On December 20 – just nine months after Uber ceased testing its autonomous vehicles following a fatal collision in Tempe, Arizona – Eric Meyhofer, the head of Uber’s Advanced Technologies Group, announced that the company’s self-driving cars had returned to the roads of Pittsburgh.
Elaine Herzberg died in hospital from injuries sustained in the incident, which took place back in March. The car’s on-board identification system allegedly had six seconds to identity Herzberg, yet failed to avoid the collision. Police reports suggested the safety operator, Rafaela Vasquez, was streaming an episode of a popular talent show rather than supervising the vehicle’s progress.
Uber’s autonomous vehicles will return to the streets of Pittsburgh, San Francisco and Toronto
In the wake of the incident, Uber told the US National Transportation Safety Board that the emergency braking system on the car had been disabled in order to “reduce the potential for erratic vehicle behaviour”. Previously, Uber had been testing self-driving cars in Arizona, Pittsburgh, San Francisco and Toronto.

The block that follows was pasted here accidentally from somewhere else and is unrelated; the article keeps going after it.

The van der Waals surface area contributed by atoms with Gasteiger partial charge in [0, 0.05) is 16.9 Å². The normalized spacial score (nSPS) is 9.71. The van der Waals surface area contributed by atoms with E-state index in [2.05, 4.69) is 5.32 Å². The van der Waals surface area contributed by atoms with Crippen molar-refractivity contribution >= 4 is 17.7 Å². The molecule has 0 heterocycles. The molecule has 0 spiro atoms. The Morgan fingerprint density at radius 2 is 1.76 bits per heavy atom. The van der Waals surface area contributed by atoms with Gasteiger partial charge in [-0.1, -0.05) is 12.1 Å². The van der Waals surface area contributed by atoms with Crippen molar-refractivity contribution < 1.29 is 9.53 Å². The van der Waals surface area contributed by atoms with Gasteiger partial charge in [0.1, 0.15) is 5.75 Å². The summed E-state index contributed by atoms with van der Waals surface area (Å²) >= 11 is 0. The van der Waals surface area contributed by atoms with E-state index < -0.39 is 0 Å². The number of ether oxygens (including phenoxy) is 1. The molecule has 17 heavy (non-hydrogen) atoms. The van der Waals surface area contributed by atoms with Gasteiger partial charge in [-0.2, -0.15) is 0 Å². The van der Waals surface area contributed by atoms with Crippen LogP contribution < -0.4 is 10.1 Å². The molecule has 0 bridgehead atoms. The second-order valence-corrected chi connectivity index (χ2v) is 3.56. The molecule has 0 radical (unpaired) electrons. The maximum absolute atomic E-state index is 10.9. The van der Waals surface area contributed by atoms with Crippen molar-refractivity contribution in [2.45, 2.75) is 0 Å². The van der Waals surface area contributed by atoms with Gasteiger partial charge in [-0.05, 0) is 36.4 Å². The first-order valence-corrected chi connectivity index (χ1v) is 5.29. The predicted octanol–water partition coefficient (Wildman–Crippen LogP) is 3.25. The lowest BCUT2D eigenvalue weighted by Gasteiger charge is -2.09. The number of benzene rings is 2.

On December 17, Uber received permission from the Pennsylvania Department of Transportation to resume testing. As part of the agreement, two safety operators will now be required to supervise each journey – working in four-hour stints, rather than the eight to 10 hour shifts previously required.
Further, speeds will be significantly reduced – falling from 55mph to 25mph – and vehicles will not operate during dark or wet conditions. No passengers will ride in the cars.
Uber’s autonomous vehicles will also return to the streets of San Francisco and Toronto. These vehicles will operate in manual mode, however, with drivers taking full control of manoeuvres in place of the self-driving software.
Meyhofer said in the statement: “To raise the bar for system performance, we’ve reviewed and improved our testing programme to ensure that our vehicles are considerate and defensive drivers. Before any vehicles are on public roads, they must pass a series of more than 70 scenarios without safety-related failures on our test track.”
Uber CEO Dara Khosrowshahi, who hopes to take the company public next year, will likely be prioritising the technology in a bid to eliminate the firm’s largest expenditure – driver’s wages.